The Chapekar brothers - Damodar Hari Chapekar and Vasudeo Hari Chapekar - were Indian revolutionaries who assassinated British official WC Rand and his military escort Lieutenant Ayerst in Pune on June 22, 1897. This was the first case of militant nationalism in India after the Indian Rebellion of 1857. Atrocities such as European soldiers polluting sacred places and breaking idols while searching houses in Pune during the plague had led to rising public outcry and frustration. After the assassination, the brothers returned to Bombay and sought refuge inside Ramwadi Ram Mandir, regularly participating in kirtans thereafter. They were eventually caught, and hung after a friend tipped-off the police.
Within a block of buildings near Nana Chowk lies the remnants of what used to be Congress House. Standing largely as a residential site today, the compounds here were where citizens would gather to record their grievances against the British rule. Several protests were launched from here including a series of salt marches. The Congress Restaurant & Bar can still be found here today, which the British attacked several times. Further down on Laburnum Road is Mani Bhavan - Gandhi*s Mumbai residence and headquarters from 1917 to 1934.
Between 1923 and 1924, several freedom fighters in Bombay, Thana, Ratnagiri and Bhiwandi who were participating in the freedom struggle were about to get arrested. They travelled to Vasai, going underground at Panju Island, Arnala Fort and Shirgaon Fort. These places were difficult to access, serving as safe places to go underground.
Mahatma Gandhi visited Vasai on May 7, 1921 accompanied by his Kasturba Gandhi. They travelled by train, arriving at Vasai Station at 10.30 am. There was a gathering that he addressed at the coconut farms in Vasai to collect donations for the Tilak Fund. While he received cash from donors, several women also donated their jewellery to support the fund.
On August 9, 1942, Bala Sawant climbed a lamp pole to hoist the Indian Flag as part of the Quit India Movement. The incident was met with huge crowds, police action and stampedes, in which Sawant lost his life. A martyrs memorial square or Hutatma Smarak was built for him in 1982 at Papdy in Vasai by the Government of Maharashtra, while a lane nearby is also named after him.
Bal Gangadhar Tilak (editor of The Mahratta) and Gopal Ganesh Agarkar (editor of Kesari, which, at the time was housed at Sardar Griha near Crawford Market) were sentenced to four months in Dongri Jail for publishing what were considered to be defamatory articles that questioned the British declaring Shivaji VI (the Chhatrapati of Kolhapur) insane. Today, the building stands as a remand house for juveniles.
The Naval Transport Pool at Wodehouse Road in Colaba was originally the HMIS Talwar - a signals training establishment of the Royal Indian Navy. In 1946, the Indian ratings at the establishment went on strike to protest against their general working and living conditions. The mutiny spread like wildfire across naval stations and ships, until it was finally brought under control after five days. But, by then, the damage was too stark to ignore. The British knew their Indian troops could not be relied upon. The mutiny is believed to be one of the factors that caused the British to advance India*s independence from June 1948 to August 1947.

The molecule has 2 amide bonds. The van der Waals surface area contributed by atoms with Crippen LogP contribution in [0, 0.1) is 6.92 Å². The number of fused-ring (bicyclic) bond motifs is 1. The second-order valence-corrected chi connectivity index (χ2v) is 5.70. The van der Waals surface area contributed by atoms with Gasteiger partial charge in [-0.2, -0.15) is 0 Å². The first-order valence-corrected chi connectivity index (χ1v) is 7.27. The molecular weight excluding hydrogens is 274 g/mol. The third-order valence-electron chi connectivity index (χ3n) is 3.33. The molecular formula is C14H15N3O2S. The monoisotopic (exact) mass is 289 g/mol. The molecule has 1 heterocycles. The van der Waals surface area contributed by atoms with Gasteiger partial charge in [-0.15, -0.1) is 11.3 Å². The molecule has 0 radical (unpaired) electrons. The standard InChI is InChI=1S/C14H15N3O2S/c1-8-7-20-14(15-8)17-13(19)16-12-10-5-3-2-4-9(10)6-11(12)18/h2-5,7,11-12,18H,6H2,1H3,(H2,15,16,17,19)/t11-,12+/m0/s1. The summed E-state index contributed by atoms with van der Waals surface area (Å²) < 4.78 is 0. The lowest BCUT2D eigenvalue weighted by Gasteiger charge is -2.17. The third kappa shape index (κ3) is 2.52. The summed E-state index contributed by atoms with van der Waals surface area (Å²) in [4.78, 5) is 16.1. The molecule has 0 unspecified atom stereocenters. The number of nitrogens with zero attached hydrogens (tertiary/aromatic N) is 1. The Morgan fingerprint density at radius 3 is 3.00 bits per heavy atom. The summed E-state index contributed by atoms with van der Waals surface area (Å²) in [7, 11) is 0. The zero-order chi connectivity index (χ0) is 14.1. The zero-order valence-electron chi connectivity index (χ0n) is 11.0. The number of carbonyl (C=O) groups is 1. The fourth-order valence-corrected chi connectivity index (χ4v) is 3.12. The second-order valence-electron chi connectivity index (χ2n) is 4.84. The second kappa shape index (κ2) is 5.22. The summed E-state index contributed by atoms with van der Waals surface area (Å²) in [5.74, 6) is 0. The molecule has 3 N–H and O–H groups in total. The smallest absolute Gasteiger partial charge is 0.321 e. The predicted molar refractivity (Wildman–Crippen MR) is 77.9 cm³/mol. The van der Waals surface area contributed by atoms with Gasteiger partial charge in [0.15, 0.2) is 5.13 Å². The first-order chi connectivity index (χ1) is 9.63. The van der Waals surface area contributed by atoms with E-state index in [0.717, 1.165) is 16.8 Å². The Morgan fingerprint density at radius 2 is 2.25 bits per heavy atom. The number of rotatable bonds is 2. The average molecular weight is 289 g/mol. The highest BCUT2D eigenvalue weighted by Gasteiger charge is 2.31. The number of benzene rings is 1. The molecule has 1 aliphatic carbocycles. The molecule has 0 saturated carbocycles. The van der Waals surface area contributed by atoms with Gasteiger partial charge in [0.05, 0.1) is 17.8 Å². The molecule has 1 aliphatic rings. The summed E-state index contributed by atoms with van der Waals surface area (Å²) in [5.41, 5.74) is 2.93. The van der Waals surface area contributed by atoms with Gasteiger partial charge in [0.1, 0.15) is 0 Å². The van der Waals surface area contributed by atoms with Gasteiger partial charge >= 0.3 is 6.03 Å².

One of the oldest colleges is the city - which was originally housed within a bungalow named Tankerville, along with its school - stands as a symbol for nationalism. In the 1840s, a secret society of students and graduates from the institution would meet to discuss the ill effects of the British rule. Prominent among them were journalists Bhaskar Tarkhadkar and Bhau Mahajan, and writer Ramkrishna Vishwanath.
When Mahatma Gandhi picked up salt at Dandi on April 6, 1930 and broke the Salt Act, it triggered similar satyagrahas across Bombay. In Vile Parle, Jamnalal Bajaj and others made salt from a saltwater pool. Advocate KF Nariman, an Indian National Congress leader at the time, led a procession from Congress House to the Mahalaxmi temple shore. Volunteers brought sea water in buckets, which were boiled on sigrees to make salt.
On July 31, 1921, the ceremony of burning foreign cloth took place in the compound of the Elphinstone Mill belonging to Umer Sobhani. The clothing was arranged in an unimposing circular pile about 20 feet high consisting mainly of old garments. Several members of the Indian National Congress attended, but there were no speeches. Gandhi merely said a few words - his message had been distributed through leaflets beforehand. He then set fire to the pile before departure. There were roughly about 10,000 to 12,000 people present with volunteers guarding the entrances.
In accordance with the Nagpur session of the Congress in 1920, the Bombay Native Piece Goods Merchants Association decided on February 11, 1921 to close the Mulji Jetha Cloth Market for three days - February 21, 23 and 28. Around 400 private chauffeurs and several taxi drivers suspended their businesses on those three days. The New Share Bazar (now defunct) also decided on February 19 to do the same.
Graphic and Illustration/Uday Mohite